Now we come to the rarest of them all, the PROs, these photogs are on another level of higher being, we don’t dare give them a nickname. The PRO, this person is amazing, the ground trembles when they walk in for a shoot. These people live, breath, drink, and sweat photography, 90% of everything they discuss is photography, their best friends are all in the business. They spend more time in a week talking photography than you do talking to your family all year. A great makeup artist is not a option, it’s a way of life. If your were to say the word “medium” they would instantly say “format”. If you come across one of these rare specimen, and you want to work with them, be prepared to open that pocket book and keep on giving! what you consider a days wage, they consider “lunch money”. What you consider a lot of money for a good car, they consider a down payment on the next camera. That’s right these cameras can cost as much supped up sports car. These people have worked hard to get where they have, so give them a little RES-P-E-C-T!
Every photog has it place (well besides the GWC) and if your are a photog looking to progress here is a few tips from me to you:
1. The only person that matters in the end is the client, make them happy, you are a success.
2. Make a connection with the model, if you complete this, that is 50% of the image, keep it light and fun.
3. Be well rounded, be able to pull off the high fashion look, the sexy dark glam look, artistic B&W look.
4. Invest in yourself, invest the time in learning, the money in the “right” equipment….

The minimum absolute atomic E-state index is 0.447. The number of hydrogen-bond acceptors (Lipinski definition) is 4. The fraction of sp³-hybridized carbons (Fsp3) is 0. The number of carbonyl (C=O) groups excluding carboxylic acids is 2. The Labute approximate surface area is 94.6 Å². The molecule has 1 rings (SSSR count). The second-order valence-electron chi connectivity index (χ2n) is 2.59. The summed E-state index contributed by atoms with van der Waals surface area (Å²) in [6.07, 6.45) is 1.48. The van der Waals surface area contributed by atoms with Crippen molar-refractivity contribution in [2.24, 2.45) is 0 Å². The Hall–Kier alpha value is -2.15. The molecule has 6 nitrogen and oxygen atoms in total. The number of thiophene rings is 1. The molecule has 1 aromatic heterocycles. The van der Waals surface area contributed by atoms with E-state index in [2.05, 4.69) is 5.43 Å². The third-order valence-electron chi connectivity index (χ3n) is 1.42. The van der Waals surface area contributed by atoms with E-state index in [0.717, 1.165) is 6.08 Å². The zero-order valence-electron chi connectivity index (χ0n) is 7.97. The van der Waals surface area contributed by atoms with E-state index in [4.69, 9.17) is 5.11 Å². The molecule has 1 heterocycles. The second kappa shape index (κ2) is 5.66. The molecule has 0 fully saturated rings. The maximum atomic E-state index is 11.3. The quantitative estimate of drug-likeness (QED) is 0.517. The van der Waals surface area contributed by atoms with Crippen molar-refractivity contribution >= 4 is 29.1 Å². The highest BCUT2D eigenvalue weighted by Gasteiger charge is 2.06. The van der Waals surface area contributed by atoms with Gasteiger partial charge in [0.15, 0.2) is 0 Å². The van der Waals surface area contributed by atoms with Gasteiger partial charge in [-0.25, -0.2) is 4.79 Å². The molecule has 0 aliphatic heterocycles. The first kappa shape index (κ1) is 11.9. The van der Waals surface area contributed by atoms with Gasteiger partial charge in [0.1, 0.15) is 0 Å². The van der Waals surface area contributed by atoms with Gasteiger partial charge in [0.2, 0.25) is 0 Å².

5. Don’t be creepy, there are too many photogs that remind me of peeping toms, or 30+ year old losers looking for a date (don’t be that bum)
6. Work as a team, use the ideas and knowledge of the makeup artist, models….. everyone!
7. Give guidance, not commands. When talking to the model, make recommendations, don’t tell them what to do.
8. Share your success and keep your failures. If it’s amazing, give credit where credit is due, if it’s an epic fail, take full responsibility for that!
9. Give back, if you achieve a level due to the help of others in any way, then return the favor to someone else that might need it.
10. No negative lists, if you have problem models, never create a negative list or make it public for others to see. (was taught to me by a wise young man).
11. Help models, help the models get to places they want to get to, use your connections to help them out. Also give guidance to models on people you recommend they shoot with, and warn them who not to shoot with.
12. Celebrate the success of others, be happy for the achievements of other good people, models, photographer, MUA…..
13. You don’t own anything! Never treat a model like she is your property, do the opposite, encourage them to get out and shoot with the world, and get their name known!
14. Network, talk to people, lots of people, did I say lots? get out there and get your name out there.
15. Find a mentor & mentor someone else. Never stop learning and it’s great to help people along the way.
In the end I think that is what we all want, just a little respect.
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GlamModelz Magazine Editor of Photography and staff photographer; Sam Rambo, of Sam Rambo Photography, of Kennewick, Washington. Sam is an experienced commercial photographer. Sam, utilizes his own creativity lighting style to capture his subjects inner beauty in only the way Sam can see, in the studio or on location. Sam specializes in Glamour and Bordello photography, although he is a very accomplished fashion and landscape photographer. Sam is available for modeling portfolio development and maintenance as well as commercial projects. He openly shares his expertise by offering a very popular series of workshops conducted in Kennewick and Seattle WA. Sam travels throughout the state of Washington, Oregon and Utah and can sometime be made available through special arrangement. Sam please visit his website: http:www.samrambo.com or directly by email Sam@GlamModelz.com Sam Rambo